Google's new tax deal fails to silence critics

Tim Cook: Tax accusations are 'total political crap'
Tim Cook: Tax accusations are 'total political crap'

Google has buckled under growing pressure and agreed to pay millions in back taxes to the U.K. government. But its critics are still not satisfied.

Google (GOOGL) is the latest global company to be targeted over its tax affairs. It has agreed to pay £130 million ($185 million) to cover unpaid taxes since 2005, following an audit by British tax authorities.

The company will also begin paying taxes on sales from advertisers based in the U.K. to reflect "the size and scope" of its British business, Google said.

While the back tax payment may look big, many say it's not enough.

"[The British tax authorities] must publish details of deal with Google," tweeted John McDonnell, the finance spokesman for the opposition Labour Party. "Paying only £130 million for 10-year backlog looks like public relations sop."

Others echoed his comments on Twitter (TWTR), with one person saying the deal seemed like "state-sanctioned [tax] evasion."

Meg Hillier, a lawmaker who chairs the U.K.'s public accounts committee, said she would ask tax officials and Google to explain the agreement to the committee.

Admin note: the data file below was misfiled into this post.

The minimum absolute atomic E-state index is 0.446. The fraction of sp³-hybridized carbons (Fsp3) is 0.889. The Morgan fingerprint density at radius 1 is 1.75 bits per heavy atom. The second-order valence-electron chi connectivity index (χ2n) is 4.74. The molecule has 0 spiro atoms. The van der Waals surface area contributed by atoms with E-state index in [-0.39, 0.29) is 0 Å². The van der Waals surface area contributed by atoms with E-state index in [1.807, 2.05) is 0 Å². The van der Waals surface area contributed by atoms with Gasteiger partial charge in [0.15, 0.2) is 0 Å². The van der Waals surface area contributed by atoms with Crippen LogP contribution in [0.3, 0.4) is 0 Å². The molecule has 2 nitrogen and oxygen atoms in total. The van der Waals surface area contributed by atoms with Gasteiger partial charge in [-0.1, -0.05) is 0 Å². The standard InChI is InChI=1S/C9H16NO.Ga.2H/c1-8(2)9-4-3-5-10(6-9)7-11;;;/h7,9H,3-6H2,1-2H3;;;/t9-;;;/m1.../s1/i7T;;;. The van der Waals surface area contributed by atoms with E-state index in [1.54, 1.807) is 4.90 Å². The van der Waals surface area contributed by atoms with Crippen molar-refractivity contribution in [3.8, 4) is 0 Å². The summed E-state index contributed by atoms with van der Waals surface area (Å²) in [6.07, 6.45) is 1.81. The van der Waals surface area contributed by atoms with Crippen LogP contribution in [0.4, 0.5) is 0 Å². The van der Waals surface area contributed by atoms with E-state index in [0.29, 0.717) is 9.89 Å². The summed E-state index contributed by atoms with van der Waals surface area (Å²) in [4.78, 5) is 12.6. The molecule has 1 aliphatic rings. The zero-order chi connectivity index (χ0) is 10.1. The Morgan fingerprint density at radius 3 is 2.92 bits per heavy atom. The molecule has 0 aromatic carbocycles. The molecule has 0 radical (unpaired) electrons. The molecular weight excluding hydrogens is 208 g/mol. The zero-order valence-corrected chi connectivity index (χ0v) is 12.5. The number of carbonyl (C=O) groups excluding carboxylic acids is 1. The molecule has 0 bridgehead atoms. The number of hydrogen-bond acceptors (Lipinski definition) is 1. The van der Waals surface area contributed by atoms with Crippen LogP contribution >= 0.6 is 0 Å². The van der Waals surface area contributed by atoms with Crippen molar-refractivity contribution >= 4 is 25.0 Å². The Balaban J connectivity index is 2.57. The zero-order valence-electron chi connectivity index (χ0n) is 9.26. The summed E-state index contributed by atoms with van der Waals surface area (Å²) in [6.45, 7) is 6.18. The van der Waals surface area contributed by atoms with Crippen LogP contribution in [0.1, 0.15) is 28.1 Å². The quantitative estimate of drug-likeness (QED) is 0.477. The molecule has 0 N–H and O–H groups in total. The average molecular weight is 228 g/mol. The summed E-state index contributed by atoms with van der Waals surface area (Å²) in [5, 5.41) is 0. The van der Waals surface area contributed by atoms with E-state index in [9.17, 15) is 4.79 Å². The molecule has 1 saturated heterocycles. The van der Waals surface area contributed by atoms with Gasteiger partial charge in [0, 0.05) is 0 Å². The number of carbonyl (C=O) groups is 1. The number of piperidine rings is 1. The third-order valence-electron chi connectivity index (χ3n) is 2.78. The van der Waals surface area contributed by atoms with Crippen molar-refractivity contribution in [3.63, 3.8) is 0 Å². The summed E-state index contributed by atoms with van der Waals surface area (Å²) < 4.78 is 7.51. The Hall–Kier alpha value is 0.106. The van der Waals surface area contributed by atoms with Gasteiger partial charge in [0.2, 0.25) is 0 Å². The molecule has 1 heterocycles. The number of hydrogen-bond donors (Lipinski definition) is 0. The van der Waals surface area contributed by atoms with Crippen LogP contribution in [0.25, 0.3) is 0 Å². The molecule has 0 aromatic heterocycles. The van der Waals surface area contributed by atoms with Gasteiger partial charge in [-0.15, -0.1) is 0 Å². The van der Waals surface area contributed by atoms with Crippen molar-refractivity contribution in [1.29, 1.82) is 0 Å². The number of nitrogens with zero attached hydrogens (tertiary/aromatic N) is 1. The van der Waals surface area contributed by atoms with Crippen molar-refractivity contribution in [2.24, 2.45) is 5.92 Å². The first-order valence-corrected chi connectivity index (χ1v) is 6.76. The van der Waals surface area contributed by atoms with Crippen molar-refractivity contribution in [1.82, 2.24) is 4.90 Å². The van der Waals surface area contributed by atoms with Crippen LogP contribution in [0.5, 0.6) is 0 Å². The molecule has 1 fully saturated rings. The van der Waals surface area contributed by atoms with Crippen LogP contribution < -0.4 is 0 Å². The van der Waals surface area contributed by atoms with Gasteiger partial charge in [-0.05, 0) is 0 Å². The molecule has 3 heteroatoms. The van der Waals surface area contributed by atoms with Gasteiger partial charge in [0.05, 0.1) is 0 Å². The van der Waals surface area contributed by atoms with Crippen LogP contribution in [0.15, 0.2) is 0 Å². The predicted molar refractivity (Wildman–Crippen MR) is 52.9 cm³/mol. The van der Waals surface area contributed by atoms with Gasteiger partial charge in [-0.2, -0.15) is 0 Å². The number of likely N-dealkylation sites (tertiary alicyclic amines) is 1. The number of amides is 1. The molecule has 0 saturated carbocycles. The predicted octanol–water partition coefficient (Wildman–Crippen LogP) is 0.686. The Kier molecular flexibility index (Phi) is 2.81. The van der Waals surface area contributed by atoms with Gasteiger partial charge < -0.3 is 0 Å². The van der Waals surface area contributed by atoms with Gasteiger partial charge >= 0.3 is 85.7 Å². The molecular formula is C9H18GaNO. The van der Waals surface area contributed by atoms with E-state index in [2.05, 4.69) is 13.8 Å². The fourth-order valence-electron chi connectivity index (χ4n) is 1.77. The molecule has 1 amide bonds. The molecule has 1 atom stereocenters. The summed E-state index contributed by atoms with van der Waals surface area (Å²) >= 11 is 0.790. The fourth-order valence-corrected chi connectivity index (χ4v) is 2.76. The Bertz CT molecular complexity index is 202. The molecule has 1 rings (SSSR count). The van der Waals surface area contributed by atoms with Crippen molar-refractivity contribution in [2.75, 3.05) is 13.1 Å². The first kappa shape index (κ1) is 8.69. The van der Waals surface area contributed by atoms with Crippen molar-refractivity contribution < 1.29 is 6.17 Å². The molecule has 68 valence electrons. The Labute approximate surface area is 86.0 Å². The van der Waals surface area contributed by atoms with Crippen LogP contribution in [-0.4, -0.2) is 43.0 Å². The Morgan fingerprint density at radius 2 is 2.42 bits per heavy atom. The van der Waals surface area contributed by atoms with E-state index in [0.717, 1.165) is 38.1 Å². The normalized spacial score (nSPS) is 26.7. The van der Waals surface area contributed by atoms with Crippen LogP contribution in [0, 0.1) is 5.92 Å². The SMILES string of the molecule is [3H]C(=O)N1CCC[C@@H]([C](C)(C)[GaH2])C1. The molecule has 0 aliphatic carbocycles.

Public anger has been mounting for years as details have emerged of how multinational companies use complicated structures to dodge taxes in some countries.

The Organization for Economic Co-operation and Development estimates that loopholes allowed companies to avoid paying as much as $240 billion per year around the world.

In 2013, the public accounts committee issued a report that focused on Google's corporate taxes. The report indicated whistleblowers had revealed inconsistencies in the technology company's structure, which raised serious questions about whether it was acting lawfully on how it pays taxes in the U.K.

These reports, combined with pressure on government budgets in a time of austerity, encouraged world leaders to agree to a detailed package of global tax reforms in November. The new rules force countries to share more information about tax to ensure companies pay their fair share.

McDonald's (MCD) has also recently been accused of using shady deals to avoid paying tax. The European Commission announced in December it was investigating the fast food giant for failing to pay some taxes in both Luxembourg and the U.S.

And authorities in Italy extracted a 318 million euro ($344 million) tax payment from Apple (AAPL) at the end of 2015 for years of unpaid taxes, according to a source at Italy's tax agency. Apple has not commented on that payment.

Starbucks (SBUX) and Fiat Chrysler (FCAM) have also been ordered to repay millions in taxes after European officials found the companies benefited from illegal deals with Luxembourg and the Netherlands

U.K. finance minister George Osborne said he expects other firms to "pay their share" of taxes.

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